1008 articles under ‘Arts & Culture’
Harvard Professor Ingrid Monson during a fellowship at the Radcliffe Institute for Advanced Study is exploring the music of Malian Neba Solo.
“Cartographic Grounds,” an exhibit of new and old mapmaking at the Harvard Graduate School of Design, intends to inspire a new generation of designers to draw, with precision, what they see, and to present, with art, what they imagine.
A recent Radcliffe symposium explored the history and future of note taking.
David McCann, the Korea Foundation Professor of Korean Literature, is spreading his love of sijo, a poetic form.
A show by artist Maria Magdalena Campos-Pons, which examines issues of family and the Afro-Latin experience in America, opened Thursday at the Neil L. & Angelica Zander Rudenstine Gallery in the W.E.B. Du Bois Institute for African and African American Research.
Author Steven Pinker told a packed audience what is wrong with so much academic writing: It’s filled with abstract language, clunky transitions, clichés, “zombie nouns,” and “compulsive hedging.”
Harvard’s newly acquired Julio Mario Santo Domingo Collection is the largest of its kind in the world, centuries of art, literature, and popular culture artifacts related to the chief avenues to altered states of mind: sex and drugs.
Three local jazz figures came to Harvard to explore their passion for the music and its future as a singular American art form.
Artist Kerry James Marshall’s massive woodcut print, on view at the Arthur M. Sackler Museum, challenges the artistic status quo.
Radcliffe graphic designer Jessica Brilli does what she loves and loves what she does, using her artistic talent in her personal and professional life. A reception will be held Nov. 8 from 5:30 to 7 p.m.
French historian Roger Chartier, whose work examines the history of books, publishing, and reading, explored the creation of literary archives and the appearance in the 1750s of authorial manuscripts during a talk at Radcliffe. "Take Note” will “consider the past and future of note taking on Nov. 1 and 2.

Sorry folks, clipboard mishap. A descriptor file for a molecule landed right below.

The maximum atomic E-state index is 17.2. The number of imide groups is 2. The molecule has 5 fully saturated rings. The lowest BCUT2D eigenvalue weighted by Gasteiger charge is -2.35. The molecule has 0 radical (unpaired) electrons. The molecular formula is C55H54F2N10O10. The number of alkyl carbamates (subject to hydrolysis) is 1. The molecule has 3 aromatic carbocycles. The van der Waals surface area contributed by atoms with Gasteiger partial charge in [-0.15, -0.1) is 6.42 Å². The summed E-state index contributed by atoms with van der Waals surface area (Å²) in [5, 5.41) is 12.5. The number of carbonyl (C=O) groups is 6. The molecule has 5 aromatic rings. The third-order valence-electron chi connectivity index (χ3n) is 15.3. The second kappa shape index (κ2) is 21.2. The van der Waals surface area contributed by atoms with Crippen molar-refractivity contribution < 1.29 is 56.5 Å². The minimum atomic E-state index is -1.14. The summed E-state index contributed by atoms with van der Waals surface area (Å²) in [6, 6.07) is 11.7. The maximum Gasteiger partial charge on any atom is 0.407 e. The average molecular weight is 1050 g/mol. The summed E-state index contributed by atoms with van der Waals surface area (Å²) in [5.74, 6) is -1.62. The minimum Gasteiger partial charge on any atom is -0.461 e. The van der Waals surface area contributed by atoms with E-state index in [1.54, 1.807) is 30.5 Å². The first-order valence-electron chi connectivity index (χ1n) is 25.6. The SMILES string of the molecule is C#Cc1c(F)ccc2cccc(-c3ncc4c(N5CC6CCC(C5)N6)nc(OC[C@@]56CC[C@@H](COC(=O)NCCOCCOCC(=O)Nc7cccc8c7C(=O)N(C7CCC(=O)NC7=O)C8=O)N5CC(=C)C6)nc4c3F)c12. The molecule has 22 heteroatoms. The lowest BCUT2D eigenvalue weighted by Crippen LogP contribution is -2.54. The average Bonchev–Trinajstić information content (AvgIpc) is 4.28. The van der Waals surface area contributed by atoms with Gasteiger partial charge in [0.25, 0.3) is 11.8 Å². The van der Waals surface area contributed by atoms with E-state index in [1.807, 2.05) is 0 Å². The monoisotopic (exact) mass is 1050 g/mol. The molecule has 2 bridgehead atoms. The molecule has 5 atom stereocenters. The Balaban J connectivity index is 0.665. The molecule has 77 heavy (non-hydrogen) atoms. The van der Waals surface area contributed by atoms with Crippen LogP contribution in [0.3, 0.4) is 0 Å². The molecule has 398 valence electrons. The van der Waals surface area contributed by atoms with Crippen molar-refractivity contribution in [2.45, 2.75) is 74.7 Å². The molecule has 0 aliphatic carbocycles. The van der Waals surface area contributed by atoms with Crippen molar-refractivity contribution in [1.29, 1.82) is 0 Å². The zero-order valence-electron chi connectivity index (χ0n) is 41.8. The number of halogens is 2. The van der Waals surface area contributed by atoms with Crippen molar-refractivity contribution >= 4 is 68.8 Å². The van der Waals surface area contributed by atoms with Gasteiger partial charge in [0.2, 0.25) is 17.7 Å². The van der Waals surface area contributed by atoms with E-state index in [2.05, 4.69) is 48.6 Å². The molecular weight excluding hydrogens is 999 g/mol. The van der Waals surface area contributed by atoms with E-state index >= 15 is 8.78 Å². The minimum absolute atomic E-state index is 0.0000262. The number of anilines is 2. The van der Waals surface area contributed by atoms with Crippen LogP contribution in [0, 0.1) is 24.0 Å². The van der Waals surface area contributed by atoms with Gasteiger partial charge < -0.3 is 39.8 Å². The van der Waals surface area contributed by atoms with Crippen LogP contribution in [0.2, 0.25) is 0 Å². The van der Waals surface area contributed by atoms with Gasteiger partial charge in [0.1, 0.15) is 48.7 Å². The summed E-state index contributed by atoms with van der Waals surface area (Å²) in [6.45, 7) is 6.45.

Josh Bell, Briggs-Copeland Lecturer on English, reads his poem "Hidden Lake."
Josh Bell, Briggs-Copeland Lecturer on English, reads his poem "While Josh Sleeps."
Poet Josh Bell, the new Briggs-Copeland lecturer, calls on the spirit of rocker Vince Neil in his latest poems.
More than 30 collaborators, including four Harvard undergrads, take the stage in the American Repertory Theater’s (A.R.T.) production of “The Lily’s Revenge,” at Oberon through Oct. 28.
"A Storied Legacy: Correspondence and Early Writings of Joseph Story,” online and at Harvard Law School, goes deep into the life and work of the scholar, best-selling author, and Supreme Court justice.
Works by Le Corbusier and Joan Miró are back at the Carpenter Center after painstaking repair work by conservators at the Weissman Preservation Center.
Participants in a Harvard panel drew from their own experiences in a look at life for mixed-race families in the U.S.: “American Masala: Race Mixing, the Spice of Life or Watering Down Cultures?”
Cultural historian and author Joseph Horowitz offered hope for the future of classical music orchestras in the form of innovative partnerships and collaborations.
The stone sculpture “Gilgamesh” by the late Professor Dimitri Hadzi, who died in 2006, was donated to Harvard’s Mineralogical and Geological Museum by his wife, Cynthia.
“Tectonic Visions Between Land and Sea,” at Gund Hall through Oct. 16, is a room-filling, eye-filling Kiyonori Kikutake retrospective.
The Woodberry Poetry Room hosts an evening of forest recordings and verse about nature, twinning sounds with wordplay.
Historian Diane McWhorter, a Harvard fellow, finds a surprising nexus between the racial segregation of Birmingham, Ala., in the early 1960s and some of the attitudes of the Third Reich.
Five of Harvard’s regional centers are teaming up on an outreach program to teachers that takes them on a literary world tour, through an online book club featuring readings that illuminate ordinary life in Libya, Morocco, the Dominican Republic, Russia, and Nigeria.
Over two days Harvard hosted a cohort of scholars in medieval sermon studies, a pursuit that helps illuminate the social and intellectual currents of the Middle Ages.